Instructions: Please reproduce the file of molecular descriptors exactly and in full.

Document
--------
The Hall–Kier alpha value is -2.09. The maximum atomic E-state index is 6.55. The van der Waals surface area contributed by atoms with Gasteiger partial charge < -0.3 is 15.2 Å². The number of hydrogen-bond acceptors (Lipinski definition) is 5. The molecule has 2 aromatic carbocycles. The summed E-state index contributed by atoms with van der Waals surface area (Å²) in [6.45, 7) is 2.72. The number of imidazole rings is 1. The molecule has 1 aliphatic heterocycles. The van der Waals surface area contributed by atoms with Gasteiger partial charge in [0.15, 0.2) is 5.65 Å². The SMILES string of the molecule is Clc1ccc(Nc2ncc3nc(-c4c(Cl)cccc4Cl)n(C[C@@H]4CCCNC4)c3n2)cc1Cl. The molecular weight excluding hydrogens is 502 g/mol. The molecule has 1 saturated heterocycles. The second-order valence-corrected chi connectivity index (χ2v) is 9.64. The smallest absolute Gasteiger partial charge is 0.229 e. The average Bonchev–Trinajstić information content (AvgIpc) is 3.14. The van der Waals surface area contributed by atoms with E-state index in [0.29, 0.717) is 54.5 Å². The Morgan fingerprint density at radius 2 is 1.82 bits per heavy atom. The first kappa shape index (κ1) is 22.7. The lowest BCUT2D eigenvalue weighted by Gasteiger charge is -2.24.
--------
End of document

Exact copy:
The Hall–Kier alpha value is -2.09. The maximum atomic E-state index is 6.55. The van der Waals surface area contributed by atoms with Gasteiger partial charge < -0.3 is 15.2 Å². The number of hydrogen-bond acceptors (Lipinski definition) is 5. The molecule has 2 aromatic carbocycles. The summed E-state index contributed by atoms with van der Waals surface area (Å²) in [6.45, 7) is 2.72. The number of imidazole rings is 1. The molecule has 1 aliphatic heterocycles. The van der Waals surface area contributed by atoms with Gasteiger partial charge in [0.15, 0.2) is 5.65 Å². The SMILES string of the molecule is Clc1ccc(Nc2ncc3nc(-c4c(Cl)cccc4Cl)n(C[C@@H]4CCCNC4)c3n2)cc1Cl. The molecular weight excluding hydrogens is 502 g/mol. The molecule has 1 saturated heterocycles. The second-order valence-corrected chi connectivity index (χ2v) is 9.64. The smallest absolute Gasteiger partial charge is 0.229 e. The average Bonchev–Trinajstić information content (AvgIpc) is 3.14. The van der Waals surface area contributed by atoms with E-state index in [0.29, 0.717) is 54.5 Å². The Morgan fingerprint density at radius 2 is 1.82 bits per heavy atom. The first kappa shape index (κ1) is 22.7. The lowest BCUT2D eigenvalue weighted by Gasteiger charge is -2.24.